Comparative Literature Analytical Essay by JPWrite

Comparative Literature
A review of Susan Bassnett's book "Comparative Literature: A Critical Introduction".
# 67339 | 2,100 words | 1 source | MLA | 2006 | US
Published on Jul 05, 2006 in English (Analysis) , Literature (Comparative Literature)

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This paper reviews and critiques the book "Comparative Literature: A Critical Introduction" by Susan Bassnett. The paper divides the book into two distinct, yet interrelated, parts: A general history of comparative literature and an examination of various topics in comparative literature. The paper parallels the book, recounting the historical roots of comparative literature in Europe (chapter 1) and outside of Europe (chapter 2). Then the paper turns to the special topics and details Bassnett's assertions in each. The paper covers the literature of the British Isles, post-modern literature, travel narratives and translations. The paper then critiques the book. While the author calls the book laudable provocative, she does point out some short-comings, namely poor copy editing and an inappropriate attention to writings in translation as a comparative study.

From the Paper:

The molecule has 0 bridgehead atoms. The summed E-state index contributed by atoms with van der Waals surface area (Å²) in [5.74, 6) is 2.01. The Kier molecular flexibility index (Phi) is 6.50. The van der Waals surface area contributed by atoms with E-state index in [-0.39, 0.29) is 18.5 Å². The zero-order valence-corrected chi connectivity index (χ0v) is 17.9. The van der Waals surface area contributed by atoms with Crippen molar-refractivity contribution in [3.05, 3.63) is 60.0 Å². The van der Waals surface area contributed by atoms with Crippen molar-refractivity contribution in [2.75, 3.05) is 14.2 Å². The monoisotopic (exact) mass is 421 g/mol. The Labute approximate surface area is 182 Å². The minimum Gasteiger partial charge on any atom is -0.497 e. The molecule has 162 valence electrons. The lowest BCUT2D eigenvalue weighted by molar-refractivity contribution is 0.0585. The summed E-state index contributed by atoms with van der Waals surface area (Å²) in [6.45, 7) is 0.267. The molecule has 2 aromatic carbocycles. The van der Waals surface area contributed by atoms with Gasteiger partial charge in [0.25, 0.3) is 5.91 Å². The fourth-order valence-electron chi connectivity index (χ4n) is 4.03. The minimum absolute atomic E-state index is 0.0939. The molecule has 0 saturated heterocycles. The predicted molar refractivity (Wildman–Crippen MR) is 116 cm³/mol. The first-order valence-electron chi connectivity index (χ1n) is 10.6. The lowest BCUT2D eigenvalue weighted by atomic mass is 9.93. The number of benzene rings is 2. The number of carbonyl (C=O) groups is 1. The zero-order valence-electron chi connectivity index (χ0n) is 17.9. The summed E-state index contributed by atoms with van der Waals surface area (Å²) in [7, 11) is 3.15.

"Comparative Literature: A Critical Introduction is a provocative book. There are certainly praiseworthy sections of it. The portrayal of the history of comparative literature as it developed in Europe and America is well-done and the differences between the two models are made very clear. Bassnett's depiction of the state of comparative literature in non-Western countries is important, for these countries are often overlooked, just as the various literatures of the British Isles are often overlooked and lumped together as "British." Bassnett is especially convincing when writing on travel narratives. Her discussion of how the non-Western world has been perceived and mythologized is insightful and it is important that she recognizes that exchange between the colonizer and the colonized takes place in both directions. Her analysis of the stereotypes attached to the north and the south is excellent, and her choice of Iceland as the subject for the lure of the north is a propitious one. Furthermore, the recognition of the sexualization of foreign lands is perceptive, and is a good example of how texts not traditionally thought of as worthy of literary study can indeed yield insights which pertain to more traditional literature, as well. The chapter on Guinevere provides a concise overview of a character as it develops in literature over the course of centuries and how the popularity of that character changes with the times. It is clear that Bassnett is passionate about translation studies, and she summarizes the field succinctly and understandably, which is of importance, since many readers will probably not be as familiar with translation studies as with, say, post-colonial literature. Stylistically, the book is constructed well. As I noted earlier, Comparative Literature begins with the history of the field and then proceeds into a series of case studies, one of which is translation. But by subsuming comparative literature under the rubric of translation studies, Bassnett makes translation studies part of the history, or, better, the future, of comparative literature. The final chapter is, then, a continuation of the history of comparative literature begun in the first two chapters."

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